Leeds to teach at Arizona State Law

BY STAFF REPORTS
08/30/2019 10:00 AM
Main Cherokee Phoenix
Stacy Leeds, center, is this year’s Salt River Pima-Maricopa Indian Community Distinguished Visiting Indian Law Professor at Arizona State University. The Cherokee Nation citizen is currently the University of Arkansas vice chancellor for economic development. COURTESY
PHOENIX – The Sandra Day O’Connor College of Law at Arizona State University is honored to welcome Stacy Leeds as the Salt River Pima-Maricopa Indian Community Distinguished Visiting Indian Law Professor.

Leeds, Cherokee Nation citizen, carved her place in history when she was named the dean of the University of Arkansas School of Law in 2011, becoming the first Native American woman to be appointed to such a position. Currently, she is the vice chancellor for economic development, dean emeritus and a professor at the University of Arkansas, and will teach federal Indian law this fall as part of ASU Law’s Indian Legal Program.

“We are very honored to have Vice Chancellor Stacy Leeds as the Salt River Pima-Maricopa Indian Community Distinguished Visiting Indian Law Professor,” said Patty Ferguson-Bohnee, professor and faculty director for ASU Law’s Indian Legal Program and director of the Indian Legal Clinic. “We believe she will be a great addition to our team this fall and a wonderful resource for our students. From the Indian Child Welfare Act to opioid litigation to tribal agriculture, she has combined scholarship and practice to advance and defend Indian rights.”

Leeds has a passion and dedication to Indian law, and a determination to help inform Indian law policy and the next generation of lawyers.

However, she did not always know this would be her path. As a child she grew up in Muskogee, Oklahoma, and went on to become an all-state basketball player for Muskogee High School. She then enrolled at Washington University, where she earned a bachelor’s degree while also participating as a student athlete playing basketball and tennis.

“I knew I wanted to go to law school when a lightbulb moment occurred during my junior year of my undergraduate studies,” Leeds said. “I took a grad school course in social work where the final project involved mock testimony before Congress on Indian child welfare issues. I was hooked by the process, the research and the oral advocacy.”

She obtained two law degrees – a master’s degree a law from the University of Wisconsin and a juris doctorate from the University of Tulsa – and later obtained a master’s degree in business administration while a professor at the University of Kansas.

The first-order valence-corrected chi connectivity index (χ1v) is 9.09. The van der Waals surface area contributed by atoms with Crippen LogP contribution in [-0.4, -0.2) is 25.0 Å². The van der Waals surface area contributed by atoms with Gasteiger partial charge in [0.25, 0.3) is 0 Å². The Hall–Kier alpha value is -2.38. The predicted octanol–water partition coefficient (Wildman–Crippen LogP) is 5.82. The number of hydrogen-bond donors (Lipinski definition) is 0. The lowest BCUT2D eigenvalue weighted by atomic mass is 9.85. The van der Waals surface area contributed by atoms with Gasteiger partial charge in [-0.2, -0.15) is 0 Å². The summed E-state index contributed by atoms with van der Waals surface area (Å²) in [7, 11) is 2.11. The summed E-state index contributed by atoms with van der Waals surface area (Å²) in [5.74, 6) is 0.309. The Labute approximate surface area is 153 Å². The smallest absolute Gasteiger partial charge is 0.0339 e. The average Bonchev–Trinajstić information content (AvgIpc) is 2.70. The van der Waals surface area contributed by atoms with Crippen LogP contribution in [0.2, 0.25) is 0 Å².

She divides her time between downtown Fayetteville near the Arkansas campus and Tahlequah, Oklahoma, the capital of the CN. With her visiting professorship at ASU Law, she will travel to its downtown Phoenix campus throughout the fall semester.

“ASU Law is at the top of the Indian law field, and it’s an honor to be a part of the program. It is also very meaningful that the Salt River Pima-Maricopa Indian Community continues to invest in law students by providing new opportunities and access to new mentors,” Leeds said.

ASU Law’s Indian Legal Program was established in 1988 and, through its connections to each of Arizona’s federally recognized 22 tribes, is home to one of the highest concentrations of Native American students and Indian law students in the nation. Leeds joins a team of other nationally recognized faculty who are leading scholars in their fields.

Leeds delivered the keynote at ASU Law’s William C. Canby Jr. Lecture Series in 2013, and served as a championship-round judge at the National Native American Law Student Association Moot Court Competition when ASU Law hosted the event in 2018.

“I look forward to getting to know the students and actively participating in their professional development,” Leeds said. “I know that I will also enjoy the full scale of the Indian Law program, which will include interaction with tribes and the Indian law bar in the region.”

Leeds has also made a significant impact in the Native legal community. Previously, she has served as a justice for the CN’s Supreme Court as the first woman and youngest person to be appointed. Leeds also served as a judge for six other Native nations, as a member of the board of directors of the National American Indian Court Judges Association, and as chair of the American Bar Association Judicial Division’s Tribal Courts Council.

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